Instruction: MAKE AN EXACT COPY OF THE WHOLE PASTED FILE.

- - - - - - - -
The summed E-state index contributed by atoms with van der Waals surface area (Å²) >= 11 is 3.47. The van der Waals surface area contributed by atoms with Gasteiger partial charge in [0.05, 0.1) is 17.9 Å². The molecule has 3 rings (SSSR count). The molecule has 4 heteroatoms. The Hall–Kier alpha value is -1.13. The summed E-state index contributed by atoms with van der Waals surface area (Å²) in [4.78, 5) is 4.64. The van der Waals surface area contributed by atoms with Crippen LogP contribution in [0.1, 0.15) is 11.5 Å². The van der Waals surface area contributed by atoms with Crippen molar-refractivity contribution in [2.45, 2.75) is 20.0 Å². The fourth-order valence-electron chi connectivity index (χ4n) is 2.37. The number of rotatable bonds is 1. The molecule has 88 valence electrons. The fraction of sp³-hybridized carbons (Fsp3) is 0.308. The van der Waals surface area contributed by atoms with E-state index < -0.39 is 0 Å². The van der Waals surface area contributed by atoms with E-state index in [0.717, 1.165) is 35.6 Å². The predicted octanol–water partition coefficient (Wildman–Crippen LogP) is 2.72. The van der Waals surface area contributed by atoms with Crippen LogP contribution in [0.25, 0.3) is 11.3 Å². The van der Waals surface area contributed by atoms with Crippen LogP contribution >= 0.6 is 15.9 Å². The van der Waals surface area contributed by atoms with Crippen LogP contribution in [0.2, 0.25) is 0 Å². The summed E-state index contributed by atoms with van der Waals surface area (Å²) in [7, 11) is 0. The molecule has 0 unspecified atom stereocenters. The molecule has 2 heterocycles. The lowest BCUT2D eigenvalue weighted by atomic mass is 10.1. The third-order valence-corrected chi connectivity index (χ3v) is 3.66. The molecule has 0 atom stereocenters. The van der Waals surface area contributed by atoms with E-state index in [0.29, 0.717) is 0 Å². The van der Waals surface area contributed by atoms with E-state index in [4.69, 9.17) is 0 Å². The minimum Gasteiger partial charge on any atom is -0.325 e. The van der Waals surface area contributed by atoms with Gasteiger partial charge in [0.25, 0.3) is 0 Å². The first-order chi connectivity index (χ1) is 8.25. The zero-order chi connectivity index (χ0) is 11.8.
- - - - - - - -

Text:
The summed E-state index contributed by atoms with van der Waals surface area (Å²) >= 11 is 3.47. The van der Waals surface area contributed by atoms with Gasteiger partial charge in [0.05, 0.1) is 17.9 Å². The molecule has 3 rings (SSSR count). The molecule has 4 heteroatoms. The Hall–Kier alpha value is -1.13. The summed E-state index contributed by atoms with van der Waals surface area (Å²) in [4.78, 5) is 4.64. The van der Waals surface area contributed by atoms with Crippen LogP contribution in [0.1, 0.15) is 11.5 Å². The van der Waals surface area contributed by atoms with Crippen molar-refractivity contribution in [2.45, 2.75) is 20.0 Å². The fourth-order valence-electron chi connectivity index (χ4n) is 2.37. The number of rotatable bonds is 1. The molecule has 88 valence electrons. The fraction of sp³-hybridized carbons (Fsp3) is 0.308. The van der Waals surface area contributed by atoms with E-state index < -0.39 is 0 Å². The van der Waals surface area contributed by atoms with E-state index in [0.717, 1.165) is 35.6 Å². The predicted octanol–water partition coefficient (Wildman–Crippen LogP) is 2.72. The van der Waals surface area contributed by atoms with Crippen LogP contribution in [0.25, 0.3) is 11.3 Å². The van der Waals surface area contributed by atoms with Crippen LogP contribution >= 0.6 is 15.9 Å². The van der Waals surface area contributed by atoms with Crippen LogP contribution in [0.2, 0.25) is 0 Å². The summed E-state index contributed by atoms with van der Waals surface area (Å²) in [7, 11) is 0. The molecule has 0 unspecified atom stereocenters. The molecule has 2 heterocycles. The lowest BCUT2D eigenvalue weighted by atomic mass is 10.1. The third-order valence-corrected chi connectivity index (χ3v) is 3.66. The molecule has 0 atom stereocenters. The van der Waals surface area contributed by atoms with E-state index in [0.29, 0.717) is 0 Å². The van der Waals surface area contributed by atoms with E-state index in [4.69, 9.17) is 0 Å². The minimum Gasteiger partial charge on any atom is -0.325 e. The van der Waals surface area contributed by atoms with Gasteiger partial charge in [0.25, 0.3) is 0 Å². The first-order chi connectivity index (χ1) is 8.25. The zero-order chi connectivity index (χ0) is 11.8.